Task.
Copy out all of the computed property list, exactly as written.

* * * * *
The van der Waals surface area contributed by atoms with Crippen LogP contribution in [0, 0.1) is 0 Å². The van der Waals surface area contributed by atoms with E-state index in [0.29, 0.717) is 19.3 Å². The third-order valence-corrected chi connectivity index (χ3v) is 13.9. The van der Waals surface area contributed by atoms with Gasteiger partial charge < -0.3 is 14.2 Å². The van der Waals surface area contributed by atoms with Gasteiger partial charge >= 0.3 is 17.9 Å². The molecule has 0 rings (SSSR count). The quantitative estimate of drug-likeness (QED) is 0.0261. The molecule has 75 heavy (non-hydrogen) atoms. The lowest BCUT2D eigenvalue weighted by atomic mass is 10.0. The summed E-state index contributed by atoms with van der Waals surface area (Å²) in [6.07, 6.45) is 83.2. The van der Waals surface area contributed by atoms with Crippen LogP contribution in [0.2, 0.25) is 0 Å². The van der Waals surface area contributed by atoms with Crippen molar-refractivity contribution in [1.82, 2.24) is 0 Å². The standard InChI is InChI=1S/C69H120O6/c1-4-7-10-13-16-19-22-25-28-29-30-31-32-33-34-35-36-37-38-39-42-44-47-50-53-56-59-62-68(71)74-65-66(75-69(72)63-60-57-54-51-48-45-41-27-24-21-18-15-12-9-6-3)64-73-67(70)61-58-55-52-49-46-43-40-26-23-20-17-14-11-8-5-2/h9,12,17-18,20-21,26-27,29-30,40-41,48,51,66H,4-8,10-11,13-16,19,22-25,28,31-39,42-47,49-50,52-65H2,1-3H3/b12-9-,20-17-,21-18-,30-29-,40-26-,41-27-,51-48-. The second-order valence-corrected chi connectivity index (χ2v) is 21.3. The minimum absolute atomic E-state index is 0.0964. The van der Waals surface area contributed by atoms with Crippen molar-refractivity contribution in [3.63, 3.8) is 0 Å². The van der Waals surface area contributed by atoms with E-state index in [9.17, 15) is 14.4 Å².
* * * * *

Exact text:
The van der Waals surface area contributed by atoms with Crippen LogP contribution in [0, 0.1) is 0 Å². The van der Waals surface area contributed by atoms with E-state index in [0.29, 0.717) is 19.3 Å². The third-order valence-corrected chi connectivity index (χ3v) is 13.9. The van der Waals surface area contributed by atoms with Gasteiger partial charge < -0.3 is 14.2 Å². The van der Waals surface area contributed by atoms with Gasteiger partial charge >= 0.3 is 17.9 Å². The molecule has 0 rings (SSSR count). The quantitative estimate of drug-likeness (QED) is 0.0261. The molecule has 75 heavy (non-hydrogen) atoms. The lowest BCUT2D eigenvalue weighted by atomic mass is 10.0. The summed E-state index contributed by atoms with van der Waals surface area (Å²) in [6.07, 6.45) is 83.2. The van der Waals surface area contributed by atoms with Crippen LogP contribution in [0.2, 0.25) is 0 Å². The van der Waals surface area contributed by atoms with Crippen molar-refractivity contribution in [1.82, 2.24) is 0 Å². The standard InChI is InChI=1S/C69H120O6/c1-4-7-10-13-16-19-22-25-28-29-30-31-32-33-34-35-36-37-38-39-42-44-47-50-53-56-59-62-68(71)74-65-66(75-69(72)63-60-57-54-51-48-45-41-27-24-21-18-15-12-9-6-3)64-73-67(70)61-58-55-52-49-46-43-40-26-23-20-17-14-11-8-5-2/h9,12,17-18,20-21,26-27,29-30,40-41,48,51,66H,4-8,10-11,13-16,19,22-25,28,31-39,42-47,49-50,52-65H2,1-3H3/b12-9-,20-17-,21-18-,30-29-,40-26-,41-27-,51-48-. The second-order valence-corrected chi connectivity index (χ2v) is 21.3. The minimum absolute atomic E-state index is 0.0964. The van der Waals surface area contributed by atoms with Crippen molar-refractivity contribution in [3.63, 3.8) is 0 Å². The van der Waals surface area contributed by atoms with E-state index in [9.17, 15) is 14.4 Å².